I'm happy with what I have here in Thailand, I have a lot of great Thai friends, the school I teach at is nice and relaxed, and generally life is easy.

Q6. What do you consider to be a real 'bargain' here?

All the basic necessities you need to get by are so much cheaper here.

Q7. In your opinion, how much money does anyone need to earn here in order to survive?

I've only ever worked in the sticks, but I did live in Bangkok for 6 months prior and I know it's easy to go out and spend lots of money in the big city. I guess it depends on the type of person you are, I think I would struggle to get by if I lived in Bangkok on 29,000 a month. A lot of the people I met while I stayed in Bangkok gradually got more hard up for money and ended up going home. Getting out of Bangkok benefitted me a lot.

Phil's analysis and comment

Hmmm....an interesting scenario. Although getting away from the temptations of Bangkok may have been a good idea at the time, Craig still has the lure of Koh Samui to contend with - and it's sucking up nigh on half his salary every month. Would Bangkok still have been a better option considering there's more, better-paid work available? Simply put - 29,000 baht is not enough to live on anywhere in Thailand - not in my opinion. Not when you factor in medical bills, flights home to see the family and hopefully stashing a bit away for your future. It's just an existence. It's nice to do for a couple of years when you are young but the reality has to kick in eventually. 

Update - After reading my comments in the above paragraph, Craig got in touch to say he felt I had been a little harsh on him. It's only fair I let Craig have his say and put his points across and he gave me a little more info about himself. For starters he's only 28. He has no credit card debts or stuff like that. His motorcycle is paid for. He goes on to say that he'll worry about the future when it comes and he's also had no trouble adapting to the Thai way of life. As a final comment, Craig reminded me that Koh Samui is the reason his salary disappears so quickly and were it not for the bright lights of the tropical islands, 29,000 baht would be more than enough to live on.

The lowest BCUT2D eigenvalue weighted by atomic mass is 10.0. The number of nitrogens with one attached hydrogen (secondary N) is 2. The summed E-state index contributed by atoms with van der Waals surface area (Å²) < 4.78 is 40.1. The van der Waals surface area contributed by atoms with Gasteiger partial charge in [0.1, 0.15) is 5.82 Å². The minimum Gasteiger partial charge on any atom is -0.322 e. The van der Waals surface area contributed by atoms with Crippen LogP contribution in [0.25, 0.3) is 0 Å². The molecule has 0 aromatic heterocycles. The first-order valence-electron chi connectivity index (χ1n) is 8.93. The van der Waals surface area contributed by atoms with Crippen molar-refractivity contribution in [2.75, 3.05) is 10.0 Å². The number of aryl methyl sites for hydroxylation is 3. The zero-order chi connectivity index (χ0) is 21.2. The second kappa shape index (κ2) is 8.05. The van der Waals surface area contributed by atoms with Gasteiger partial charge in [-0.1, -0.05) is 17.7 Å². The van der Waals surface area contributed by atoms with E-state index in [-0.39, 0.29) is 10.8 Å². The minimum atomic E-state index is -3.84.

I accept that these are good points Craig. But be warned by an old fart like me. The future can look very different when you are 28 compared to when you are 40. I was the 30,000 baht a month teacher 'living it large' in Bangkok - and I enjoyed the lifestyle for many years. Then one day, you wake up and you are approaching middle-aged and you do a few sums and you realise that you can't sustain that lifestyle forever. I still say 29,000 baht is not enough but we can always agree to disagree.  


Stephen

Working in Phuket

Monthly Earnings 60,000

Q1. How much do you earn from teaching per month?

60,000 after tax – I teach IGCSE maths at an international school in Phuket. Could do more but too lazy. Value my free time too much.

Q2. How much of that can you realistically save per month?

25,000 to 30,000 (I am single)

Q3. How much do you pay for your accommodation and what do you live in exactly (house, apartment, condo)?

5,000 (incl bills). Apartment complex with hot shower, fan, TV, balcony (nice view), swimming pool and fridge in Phuket Town.

Q4. What do you spend a month on the following things?

Transportation

1,500 baht petrol for my chopper (paid for).

Utility bills

Steve did not say but probably about 1,000 baht I guess

Food - both restaurants and supermarket shopping

Never cook at home. About 5,000

Nightlife and drinking

Too much. Around 15,000 - 20,000.

Books, computers

600 internet as above.

Q5. How would you summarize your standard of living in one sentence?

Excellent. I earn the same as I did as an IT engineer in Northern England in 2005. Compounding this is the lower living costs of Thailand! The Quality of Life is superb here. However, I have just spent £2900 (about 140,000) on a PGCE course at Nottingham University - that should pay for itself in less than a year.

Q6. What do you consider to be a real 'bargain' here?

Food. Motorbike insurance and tax. Accommodation.

Q7. In your opinion, how much money does anyone need to earn here in order to survive?

I earned less than 30,000 teaching in the sticks (2 years ago) and was able to live well. I reckon one could live well in the sticks for 30,000 (40.000 for Phuket). Add 10K to those figures and I'd imogen you could live like a premier league footballer - perhaps someone like Ryan Giggs.

Phil's analysis and comment

Steve first posted in the ajarn cost of living section back in 2009, when he worked in Trang and was earning 29,000 baht a month. Now he teaches maths in an international school in Phuket and has nigh on doubled his salary since then. Well done sir! But 20,000 baht a month on entertainment? Take more care of that liver Steve! 


Showing 5 Cost of Living surveys out of 337 total